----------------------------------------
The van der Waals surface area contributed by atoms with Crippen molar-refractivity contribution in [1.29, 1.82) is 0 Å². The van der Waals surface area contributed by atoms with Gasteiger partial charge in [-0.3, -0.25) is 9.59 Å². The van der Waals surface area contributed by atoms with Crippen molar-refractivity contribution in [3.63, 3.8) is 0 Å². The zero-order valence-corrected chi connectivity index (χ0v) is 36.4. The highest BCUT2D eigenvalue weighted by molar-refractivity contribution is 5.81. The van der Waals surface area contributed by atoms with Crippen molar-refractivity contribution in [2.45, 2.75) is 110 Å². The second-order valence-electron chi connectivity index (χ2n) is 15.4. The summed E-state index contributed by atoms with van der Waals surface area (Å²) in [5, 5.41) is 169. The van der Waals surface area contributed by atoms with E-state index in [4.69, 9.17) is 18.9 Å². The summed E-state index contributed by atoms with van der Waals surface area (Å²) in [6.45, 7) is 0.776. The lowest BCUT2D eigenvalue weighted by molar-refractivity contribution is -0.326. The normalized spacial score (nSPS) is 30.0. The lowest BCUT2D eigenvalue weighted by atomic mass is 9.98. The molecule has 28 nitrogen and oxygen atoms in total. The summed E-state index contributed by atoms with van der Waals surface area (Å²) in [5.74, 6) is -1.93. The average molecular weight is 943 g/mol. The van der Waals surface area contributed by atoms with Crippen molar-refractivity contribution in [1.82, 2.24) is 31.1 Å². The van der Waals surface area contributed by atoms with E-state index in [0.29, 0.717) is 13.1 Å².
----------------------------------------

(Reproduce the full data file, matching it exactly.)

The van der Waals surface area contributed by atoms with Crippen molar-refractivity contribution in [1.29, 1.82) is 0 Å². The van der Waals surface area contributed by atoms with Gasteiger partial charge in [-0.3, -0.25) is 9.59 Å². The van der Waals surface area contributed by atoms with Crippen molar-refractivity contribution in [3.63, 3.8) is 0 Å². The zero-order valence-corrected chi connectivity index (χ0v) is 36.4. The highest BCUT2D eigenvalue weighted by molar-refractivity contribution is 5.81. The van der Waals surface area contributed by atoms with Crippen molar-refractivity contribution in [2.45, 2.75) is 110 Å². The second-order valence-electron chi connectivity index (χ2n) is 15.4. The summed E-state index contributed by atoms with van der Waals surface area (Å²) in [5, 5.41) is 169. The van der Waals surface area contributed by atoms with E-state index in [4.69, 9.17) is 18.9 Å². The summed E-state index contributed by atoms with van der Waals surface area (Å²) in [6.45, 7) is 0.776. The lowest BCUT2D eigenvalue weighted by molar-refractivity contribution is -0.326. The normalized spacial score (nSPS) is 30.0. The lowest BCUT2D eigenvalue weighted by atomic mass is 9.98. The molecule has 28 nitrogen and oxygen atoms in total. The summed E-state index contributed by atoms with van der Waals surface area (Å²) in [5.74, 6) is -1.93. The average molecular weight is 943 g/mol. The van der Waals surface area contributed by atoms with Crippen molar-refractivity contribution in [1.82, 2.24) is 31.1 Å². The van der Waals surface area contributed by atoms with E-state index in [0.29, 0.717) is 13.1 Å².